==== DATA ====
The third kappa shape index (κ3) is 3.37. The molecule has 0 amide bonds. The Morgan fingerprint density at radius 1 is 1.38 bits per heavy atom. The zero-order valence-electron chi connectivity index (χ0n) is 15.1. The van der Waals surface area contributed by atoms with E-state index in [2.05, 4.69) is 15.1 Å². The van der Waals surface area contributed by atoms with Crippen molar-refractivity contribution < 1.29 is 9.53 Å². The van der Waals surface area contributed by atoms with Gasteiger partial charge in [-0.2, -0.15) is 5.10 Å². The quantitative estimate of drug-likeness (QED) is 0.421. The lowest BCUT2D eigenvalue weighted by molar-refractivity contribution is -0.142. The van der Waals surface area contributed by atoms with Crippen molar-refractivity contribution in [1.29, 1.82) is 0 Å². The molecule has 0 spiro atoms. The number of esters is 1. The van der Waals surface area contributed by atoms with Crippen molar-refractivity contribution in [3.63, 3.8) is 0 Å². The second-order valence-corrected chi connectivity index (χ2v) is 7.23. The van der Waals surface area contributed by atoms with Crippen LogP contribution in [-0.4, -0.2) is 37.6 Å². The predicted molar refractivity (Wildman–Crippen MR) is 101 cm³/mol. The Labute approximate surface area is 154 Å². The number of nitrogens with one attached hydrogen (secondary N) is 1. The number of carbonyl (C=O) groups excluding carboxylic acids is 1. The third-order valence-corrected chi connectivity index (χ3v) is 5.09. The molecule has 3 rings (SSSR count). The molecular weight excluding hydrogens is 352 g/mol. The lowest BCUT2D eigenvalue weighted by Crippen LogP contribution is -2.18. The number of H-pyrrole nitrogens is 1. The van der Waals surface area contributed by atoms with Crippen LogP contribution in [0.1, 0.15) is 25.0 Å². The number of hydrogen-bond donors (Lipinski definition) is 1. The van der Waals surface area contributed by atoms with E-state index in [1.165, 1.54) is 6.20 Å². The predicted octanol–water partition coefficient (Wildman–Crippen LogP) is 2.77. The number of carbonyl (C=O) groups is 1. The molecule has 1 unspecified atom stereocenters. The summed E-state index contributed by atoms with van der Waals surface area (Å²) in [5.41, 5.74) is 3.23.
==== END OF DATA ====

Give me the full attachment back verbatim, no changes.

The third kappa shape index (κ3) is 3.37. The molecule has 0 amide bonds. The Morgan fingerprint density at radius 1 is 1.38 bits per heavy atom. The zero-order valence-electron chi connectivity index (χ0n) is 15.1. The van der Waals surface area contributed by atoms with E-state index in [2.05, 4.69) is 15.1 Å². The van der Waals surface area contributed by atoms with Crippen molar-refractivity contribution < 1.29 is 9.53 Å². The van der Waals surface area contributed by atoms with Gasteiger partial charge in [-0.2, -0.15) is 5.10 Å². The quantitative estimate of drug-likeness (QED) is 0.421. The lowest BCUT2D eigenvalue weighted by molar-refractivity contribution is -0.142. The van der Waals surface area contributed by atoms with Crippen molar-refractivity contribution in [1.29, 1.82) is 0 Å². The molecule has 0 spiro atoms. The number of esters is 1. The van der Waals surface area contributed by atoms with Crippen molar-refractivity contribution in [3.63, 3.8) is 0 Å². The second-order valence-corrected chi connectivity index (χ2v) is 7.23. The van der Waals surface area contributed by atoms with Crippen LogP contribution in [-0.4, -0.2) is 37.6 Å². The predicted molar refractivity (Wildman–Crippen MR) is 101 cm³/mol. The Labute approximate surface area is 154 Å². The number of nitrogens with one attached hydrogen (secondary N) is 1. The number of carbonyl (C=O) groups excluding carboxylic acids is 1. The third-order valence-corrected chi connectivity index (χ3v) is 5.09. The molecule has 3 rings (SSSR count). The molecular weight excluding hydrogens is 352 g/mol. The lowest BCUT2D eigenvalue weighted by Crippen LogP contribution is -2.18. The number of H-pyrrole nitrogens is 1. The van der Waals surface area contributed by atoms with Crippen LogP contribution in [0.1, 0.15) is 25.0 Å². The number of hydrogen-bond donors (Lipinski definition) is 1. The van der Waals surface area contributed by atoms with E-state index in [1.165, 1.54) is 6.20 Å². The predicted octanol–water partition coefficient (Wildman–Crippen LogP) is 2.77. The number of carbonyl (C=O) groups is 1. The molecule has 1 unspecified atom stereocenters. The summed E-state index contributed by atoms with van der Waals surface area (Å²) in [5.41, 5.74) is 3.23.